By the way, the reason Olmert addressed the nation tonight is that Livni, her main Kadima rival (Transportation Minister) Shaul Mofaz, and Defense Minister and Labor Party leader Ehud Barak are all in the United States right now.


The JPost updates on how long Olmert could actually remain in office.
Kadima's election committee decided on Tuesday to set an August 24 deadline to join the race, which it scheduled for September 17 [and if there's a runoff it will be September 25. CiJ].

The winner in the Kadima primary will have until October 26 to submit his new government for approval by President Shimon Peres.

In case the elected leader fails, the president customarily grants another 90 days to form a government [I would not be surprised to see a breach of custom here. CiJ]; after the 90 days are through, in case no coalition is formed, a general election is scheduled, thus potentially allowing Olmert to remain in power until March 2009.

After the primary Olmert will remain in office as prime minister of a transitional government, until his successor in Kadima manages to forge a new coalition or until general elections are held.
Olmert could be Prime Minister until March.


At 8:37 PM, Blogger Unknown said...

The impression I get (which is worth a grain of salt, because I'm over here and out of the loop), is that Livni's not that much better when it comes to "the peace process" or the whole extremists vs. the moderates approach. Wrong? right? Why would Olmert leaving change anything at all when it came to the peace process if Livni's approach is the same? What's the up side of this?

At 9:05 PM, Blogger NormanF said...

This comment has been removed by the author.

At 9:06 PM, Blogger NormanF said...

Orde... I doubt it. Ehud Olmert has done a great deal of damage in his two years in office and will no doubt try to inflict more upon the country in order to get "a legacy." That being said no one in Israel is sorry to see him go. He's been the most corrupt and incompetent Prime Minister Israel has ever had. What a singular distinction! By the way, the press conference was all about HIM.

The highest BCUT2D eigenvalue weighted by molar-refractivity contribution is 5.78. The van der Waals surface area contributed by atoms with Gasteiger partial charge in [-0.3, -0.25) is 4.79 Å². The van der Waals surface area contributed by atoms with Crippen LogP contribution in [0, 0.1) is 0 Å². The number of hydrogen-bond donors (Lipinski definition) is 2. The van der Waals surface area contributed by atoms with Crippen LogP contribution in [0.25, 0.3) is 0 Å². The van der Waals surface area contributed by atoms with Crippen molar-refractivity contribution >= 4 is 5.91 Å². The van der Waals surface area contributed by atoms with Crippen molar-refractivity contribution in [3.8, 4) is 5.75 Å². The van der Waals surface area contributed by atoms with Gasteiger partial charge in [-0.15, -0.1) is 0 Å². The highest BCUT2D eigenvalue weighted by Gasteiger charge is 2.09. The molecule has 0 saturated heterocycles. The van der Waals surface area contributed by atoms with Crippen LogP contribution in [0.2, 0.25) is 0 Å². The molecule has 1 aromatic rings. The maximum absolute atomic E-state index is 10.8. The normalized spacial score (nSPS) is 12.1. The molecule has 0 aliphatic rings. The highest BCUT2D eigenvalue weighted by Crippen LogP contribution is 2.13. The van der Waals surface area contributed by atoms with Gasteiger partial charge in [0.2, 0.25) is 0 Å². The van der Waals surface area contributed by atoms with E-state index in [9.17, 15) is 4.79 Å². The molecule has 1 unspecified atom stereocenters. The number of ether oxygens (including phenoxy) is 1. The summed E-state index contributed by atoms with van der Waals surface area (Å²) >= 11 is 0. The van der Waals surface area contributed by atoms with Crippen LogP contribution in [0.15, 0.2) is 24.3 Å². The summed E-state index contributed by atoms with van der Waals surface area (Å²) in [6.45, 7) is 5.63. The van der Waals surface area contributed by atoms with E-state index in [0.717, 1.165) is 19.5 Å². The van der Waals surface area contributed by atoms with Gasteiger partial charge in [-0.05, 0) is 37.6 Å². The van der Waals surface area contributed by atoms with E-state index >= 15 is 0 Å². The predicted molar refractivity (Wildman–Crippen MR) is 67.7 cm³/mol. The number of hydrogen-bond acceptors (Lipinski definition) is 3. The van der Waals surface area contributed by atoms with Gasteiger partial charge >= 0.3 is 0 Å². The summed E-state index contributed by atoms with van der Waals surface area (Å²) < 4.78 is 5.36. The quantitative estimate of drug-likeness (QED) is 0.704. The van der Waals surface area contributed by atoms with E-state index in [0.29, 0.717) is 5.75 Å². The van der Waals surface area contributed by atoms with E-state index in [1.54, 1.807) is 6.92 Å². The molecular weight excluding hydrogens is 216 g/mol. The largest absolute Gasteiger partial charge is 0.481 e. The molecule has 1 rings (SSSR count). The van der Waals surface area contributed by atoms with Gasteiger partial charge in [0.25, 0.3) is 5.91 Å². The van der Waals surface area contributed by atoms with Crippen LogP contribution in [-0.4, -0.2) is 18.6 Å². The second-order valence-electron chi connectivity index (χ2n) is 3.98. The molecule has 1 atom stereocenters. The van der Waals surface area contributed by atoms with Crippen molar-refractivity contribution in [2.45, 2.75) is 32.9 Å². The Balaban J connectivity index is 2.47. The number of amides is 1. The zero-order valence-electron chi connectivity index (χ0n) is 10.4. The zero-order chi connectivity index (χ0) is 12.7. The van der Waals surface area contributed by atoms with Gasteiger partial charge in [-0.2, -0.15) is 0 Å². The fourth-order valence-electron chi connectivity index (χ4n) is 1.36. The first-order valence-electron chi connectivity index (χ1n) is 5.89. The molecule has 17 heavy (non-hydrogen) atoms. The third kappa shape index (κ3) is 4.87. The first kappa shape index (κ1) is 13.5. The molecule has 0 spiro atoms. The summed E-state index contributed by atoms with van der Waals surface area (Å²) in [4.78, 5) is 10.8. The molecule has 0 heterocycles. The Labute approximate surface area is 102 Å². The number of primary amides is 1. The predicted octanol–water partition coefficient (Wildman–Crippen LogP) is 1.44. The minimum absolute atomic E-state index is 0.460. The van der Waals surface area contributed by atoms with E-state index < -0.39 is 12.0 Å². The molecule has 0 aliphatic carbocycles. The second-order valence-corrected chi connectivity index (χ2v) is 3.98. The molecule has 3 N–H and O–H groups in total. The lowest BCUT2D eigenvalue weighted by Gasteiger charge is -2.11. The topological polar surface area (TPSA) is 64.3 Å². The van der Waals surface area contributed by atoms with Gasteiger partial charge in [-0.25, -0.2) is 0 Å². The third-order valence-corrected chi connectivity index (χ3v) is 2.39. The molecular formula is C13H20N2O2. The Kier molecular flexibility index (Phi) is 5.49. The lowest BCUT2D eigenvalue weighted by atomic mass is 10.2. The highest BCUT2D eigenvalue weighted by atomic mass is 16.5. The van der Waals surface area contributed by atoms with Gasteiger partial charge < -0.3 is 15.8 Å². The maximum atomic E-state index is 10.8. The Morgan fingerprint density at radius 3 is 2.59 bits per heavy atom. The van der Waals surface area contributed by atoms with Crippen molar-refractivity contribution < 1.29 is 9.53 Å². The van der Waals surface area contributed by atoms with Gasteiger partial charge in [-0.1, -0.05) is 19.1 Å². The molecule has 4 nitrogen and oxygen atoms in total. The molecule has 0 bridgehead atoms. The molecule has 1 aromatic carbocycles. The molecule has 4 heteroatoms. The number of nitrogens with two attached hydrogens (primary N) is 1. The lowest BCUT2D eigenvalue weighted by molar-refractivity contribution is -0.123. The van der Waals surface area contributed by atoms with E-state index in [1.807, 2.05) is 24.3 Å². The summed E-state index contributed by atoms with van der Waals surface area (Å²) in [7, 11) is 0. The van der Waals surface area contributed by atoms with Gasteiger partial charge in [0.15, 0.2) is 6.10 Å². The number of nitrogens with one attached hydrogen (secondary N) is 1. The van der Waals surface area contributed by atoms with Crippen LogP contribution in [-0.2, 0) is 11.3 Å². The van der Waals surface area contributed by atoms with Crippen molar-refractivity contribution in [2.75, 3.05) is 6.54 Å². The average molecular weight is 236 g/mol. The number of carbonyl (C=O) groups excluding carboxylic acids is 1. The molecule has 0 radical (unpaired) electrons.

At 10:54 PM, Blogger Findalis said...

I'll believe it when I see it. I have a feeling this is another ploy by Olmert.

At 11:04 PM, Blogger Elderly of Zion said...

Since Nixon, they all learned, except Clinton.....

At 2:50 AM, Blogger Unknown said...

This is a great system for politicians and not so great for voters.

At 7:49 AM, Blogger Carl in Jerusalem said...


Livni is Olmert (and maybe even left of Olmert) without the corruption. The whole idea of a 'shelf agreement' in which Israel would give everything and get nothing but it wouldn't be implemented yet was Livni's. She sold Rice on it. Livni has given away so much already that she's afraid to have it disclosed before the Kadima primaries (as I noted Wednesday morning) because it could destroy her candidacy. And Kadima is not a right wing party.


Yes, it is. The politicians have absolutely zero accountability to the voters. If Olmert were not already unpopular because of his handling of Lebanon, I doubt he would have made that speech last night.

At 9:50 AM, Blogger Ashan said...

The whole thing is rubbish. I don't get the congratulary comments posted on so many websites. He did not do the right thing. (He even fails at this!)Like Nixon, he should have RESIGNED - effective immediately! Instead, this narcissistic crook will have to dedicate what's left of his time in office to defending the mounting criminal charges against him and to doing as much as he can to continue destroying this nation.

At 5:55 PM, Anonymous Anonymous said...

I've marveled from afar that this idiot has been allowed to remain as long as he has.

My bet is that his party is also quite damaged, and that the next election will see them thrown out of leadership.

(That is my hope anyway. I'd like to see Israel return to the kind of country that wins wars in 6 days, instead of the foolishness I've seen taking place there under Olmert and Livni.)